About your Search

20121001
20121031
Search Results 0 to 23 of about 24 (some duplicates have been removed)
a stark picture of what 24 hours is like in an inner-city pr -- e.r. we are glad you have joined us. a conversation with peter nicks coming up right now. >> there is a saying that dr. king had that said there is always the right time to do the right thing. i just try to live my life every day by doing the right thing. we know that we are only halfway to completely eliminate hunger, and we have a lot of work to do. walmart committed $2 billion to fighting hunger in the u.s. as we work together, we can stamp hunger out. >> and by contributions to your pbs station from viewers like you. thank you. tavis: the issue of health care has been a constant conversation in this country over the past few years, amplified during this campaign season. behind the politics of health care is the reality of what many americans face, especially in inner cities. peter nicks decided to chronicle a day in a life of an open emergency room. the film is called "the waiting room" and is being called one of the best documentary projects of the year. it is playing in select cities across the country. here are s
had to interact before because they had this city's separating them and they had to interact with the local law enforcement and local government. the local government is going, what is going on here? vegas was part of nevada and utah were mormon. the center of power used to be in salt lake city. it is still, to a degree. it was frowned upon. there was gambling and prostitution down there. with all this money, i think the folks up there when, hey, we should get our hands around this and get control of the situation. it made for strange bedfellows. really odd marriages of really different cultures in a way that we had not seen before. tavis: what are you learning so far about walking in the shoes of a wise guy, trying to go good? >> is really an interesting perspective. let's -- try to divorce yourself from me for a moment. this is part of my process. reading, talking to individuals, taking in information from whatever quarter i can find it. the attitude is, not speaking for myself, what separates me from law enforcement? nothing. they are just the people with the badges. they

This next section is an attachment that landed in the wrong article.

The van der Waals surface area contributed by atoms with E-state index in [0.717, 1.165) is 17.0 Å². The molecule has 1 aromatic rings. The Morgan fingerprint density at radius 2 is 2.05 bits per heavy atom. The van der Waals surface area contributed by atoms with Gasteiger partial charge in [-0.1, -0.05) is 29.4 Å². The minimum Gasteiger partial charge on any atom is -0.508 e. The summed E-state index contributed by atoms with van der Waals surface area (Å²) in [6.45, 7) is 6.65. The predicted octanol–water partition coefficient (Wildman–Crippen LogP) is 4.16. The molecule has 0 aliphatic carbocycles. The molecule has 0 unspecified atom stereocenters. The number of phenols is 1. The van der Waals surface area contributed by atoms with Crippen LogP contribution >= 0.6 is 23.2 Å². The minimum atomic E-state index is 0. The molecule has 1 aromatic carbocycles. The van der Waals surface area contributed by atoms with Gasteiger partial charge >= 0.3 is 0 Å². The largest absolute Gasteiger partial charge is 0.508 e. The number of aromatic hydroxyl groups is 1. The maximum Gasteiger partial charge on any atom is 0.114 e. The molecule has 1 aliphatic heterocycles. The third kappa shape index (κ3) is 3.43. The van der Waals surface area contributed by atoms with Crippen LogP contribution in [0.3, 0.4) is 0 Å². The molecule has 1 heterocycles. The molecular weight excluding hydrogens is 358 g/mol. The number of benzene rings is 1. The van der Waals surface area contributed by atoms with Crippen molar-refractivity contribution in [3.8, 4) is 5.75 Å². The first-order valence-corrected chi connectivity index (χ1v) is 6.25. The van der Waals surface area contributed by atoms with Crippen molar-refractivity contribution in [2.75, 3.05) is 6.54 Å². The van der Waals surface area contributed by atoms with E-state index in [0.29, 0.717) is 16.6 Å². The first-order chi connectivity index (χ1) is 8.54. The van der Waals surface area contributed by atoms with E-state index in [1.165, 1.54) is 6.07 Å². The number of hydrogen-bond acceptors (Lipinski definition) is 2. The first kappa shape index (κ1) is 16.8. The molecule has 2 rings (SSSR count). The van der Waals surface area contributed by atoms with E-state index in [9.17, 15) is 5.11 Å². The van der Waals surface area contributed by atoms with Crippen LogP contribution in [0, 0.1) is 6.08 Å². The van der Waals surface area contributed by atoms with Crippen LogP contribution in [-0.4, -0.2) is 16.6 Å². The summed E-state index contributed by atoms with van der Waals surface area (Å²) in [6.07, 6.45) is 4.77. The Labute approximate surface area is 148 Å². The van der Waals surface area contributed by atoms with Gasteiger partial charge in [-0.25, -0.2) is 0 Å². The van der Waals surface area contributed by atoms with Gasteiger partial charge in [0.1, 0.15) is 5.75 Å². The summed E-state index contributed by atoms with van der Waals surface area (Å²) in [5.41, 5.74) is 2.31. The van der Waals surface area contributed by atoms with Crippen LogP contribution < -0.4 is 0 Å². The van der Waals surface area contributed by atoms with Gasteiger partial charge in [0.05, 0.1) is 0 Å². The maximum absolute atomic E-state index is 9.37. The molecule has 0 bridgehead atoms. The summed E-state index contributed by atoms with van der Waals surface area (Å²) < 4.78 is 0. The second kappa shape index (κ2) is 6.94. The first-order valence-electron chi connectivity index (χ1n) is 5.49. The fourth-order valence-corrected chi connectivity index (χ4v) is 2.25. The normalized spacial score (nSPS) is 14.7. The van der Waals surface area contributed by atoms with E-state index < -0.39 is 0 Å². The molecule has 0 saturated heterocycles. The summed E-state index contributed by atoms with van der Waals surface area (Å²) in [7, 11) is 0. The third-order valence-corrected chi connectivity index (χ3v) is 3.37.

of nowhere." it opens this weekend in new york, l.a., and other select cities. we're glad you joined us. a conversation with filmmaker ava duvernay coming up right now. >> there is a saying that dr. king had that said there is always the right time to do the right thing. i try to live my life every day by doing the right thing. we know that we are only halfway to completely eliminating hunger and we have work to do. walmart committed $2 billion to fighting hunger in the u.s. as we work together, we can stamp hunger out. >> and by contributions to your pbs station from viewers like you. thank you. tavis: ava duvernay became the first african-american woman to win best director at this year's sundance film festival. the movie is set in south l.a. and looks at the life of a woman whose husband is sentenced to eight years in prison. here are some scenes from "middle of nowhere." >> do not be marder. >> i am a wife. >> we will see each other every weekend. >> i do not want you to stop for me, baby. >> we're somewhere in between, in the middle place. >> he is a convicted felon. >> i am trying